This isn’t second guessing. This was a horrible decision. But to check my instincts, I’m going to go through some of the historical numbers to get a sense. Before getting to the numbers, the mental equation is basically:
The chances of converting and scoring to take a lead, while still having a chance to come back even with a failure;
vs. the chances of coming back to get a field goal (if you make it) or get a touchdown (if you miss).
In poker terms, there are multiple outs. Lewis, though, gave up a pretty strong one, the direct path to a touchdown, without needing a defensive stop, right away.
So let’s quickly go through it.
My instinct was about 40% chance of converting. Wow, that number is almost exactly 40% (62 0f 150) since 2007. We’ll take that 41.3% at getting the first down.
Then, I’ll use the Advanced NFL Stats Game Probabilities for the rest of the scenarios.
Some of those conversions would automatically result in a touchdown, about 5% is a good estimate, with the remaining 36% of conversions still needing to score after a first down.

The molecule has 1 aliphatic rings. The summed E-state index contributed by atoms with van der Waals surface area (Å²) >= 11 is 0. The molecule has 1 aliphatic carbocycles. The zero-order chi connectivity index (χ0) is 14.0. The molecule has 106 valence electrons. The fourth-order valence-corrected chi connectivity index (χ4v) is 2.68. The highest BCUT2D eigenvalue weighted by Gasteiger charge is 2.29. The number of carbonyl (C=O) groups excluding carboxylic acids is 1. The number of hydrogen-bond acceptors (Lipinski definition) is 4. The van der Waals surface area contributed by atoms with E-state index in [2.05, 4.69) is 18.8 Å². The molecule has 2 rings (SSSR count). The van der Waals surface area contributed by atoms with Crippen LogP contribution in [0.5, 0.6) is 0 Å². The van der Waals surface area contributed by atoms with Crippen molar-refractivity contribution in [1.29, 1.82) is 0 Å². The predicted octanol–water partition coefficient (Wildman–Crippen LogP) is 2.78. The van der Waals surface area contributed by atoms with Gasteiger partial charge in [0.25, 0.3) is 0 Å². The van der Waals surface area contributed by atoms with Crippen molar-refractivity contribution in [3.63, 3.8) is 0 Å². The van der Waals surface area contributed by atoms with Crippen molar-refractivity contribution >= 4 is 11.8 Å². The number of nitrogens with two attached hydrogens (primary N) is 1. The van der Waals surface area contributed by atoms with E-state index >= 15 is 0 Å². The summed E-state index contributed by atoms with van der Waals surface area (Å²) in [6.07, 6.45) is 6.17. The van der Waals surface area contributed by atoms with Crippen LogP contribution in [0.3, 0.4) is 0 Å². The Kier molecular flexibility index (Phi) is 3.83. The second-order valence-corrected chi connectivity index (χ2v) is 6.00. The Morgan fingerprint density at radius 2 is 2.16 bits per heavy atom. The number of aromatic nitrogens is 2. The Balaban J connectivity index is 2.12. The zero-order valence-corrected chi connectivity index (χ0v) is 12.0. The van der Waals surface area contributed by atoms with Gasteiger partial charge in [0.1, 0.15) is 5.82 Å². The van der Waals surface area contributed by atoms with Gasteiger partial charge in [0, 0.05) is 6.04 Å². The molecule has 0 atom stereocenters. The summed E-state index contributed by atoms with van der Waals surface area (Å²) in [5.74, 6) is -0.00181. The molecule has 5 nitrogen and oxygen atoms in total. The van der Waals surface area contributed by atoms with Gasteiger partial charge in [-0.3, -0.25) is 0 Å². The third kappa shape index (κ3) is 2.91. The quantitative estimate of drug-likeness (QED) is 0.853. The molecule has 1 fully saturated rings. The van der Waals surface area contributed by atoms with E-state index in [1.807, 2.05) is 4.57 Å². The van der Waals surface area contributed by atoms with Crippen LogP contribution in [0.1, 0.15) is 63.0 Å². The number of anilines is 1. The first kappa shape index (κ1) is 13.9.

The chances of winning up 3 at the 3 minute mark: 75%
Chances of winning down 4 at (approximately) the 16, after a conversion, at 3 minute mark: 51%
Chances of winning, with Miami having 1st and 10 at own 23: 16%
Multiply all those by our percentages of converting 41% of time, and Cincinnati had about a 31.6% of winning by going for it.
Now to the Field Goal Path:
Chances of winning down by 1 after a make: 18.5% (That’s by taking both 1 and 2 point deficits)
Chances of winning down by 4 after a miss: 16% same as above.
Finally, the chances of making the field goal, going by the last five years from exactly that distance, are 83%.
Multiply those out, and the Bengals chances were about 18.1% by kicking.
Conclusion: Marvin Lewis cost his team dearly. About 13.5% chance of winning. That may not sound like a lot to you, but it’s huge. He almost cut it in half. You may be shocked to see that the chances of winning weren’t that much better being down by 1-2 instead of 4-5, but that’s because coaches are conservative and play for field goals. When they need touchdowns, they act more optimally. Well, unless they have three minutes left.
[photo via US Presswire]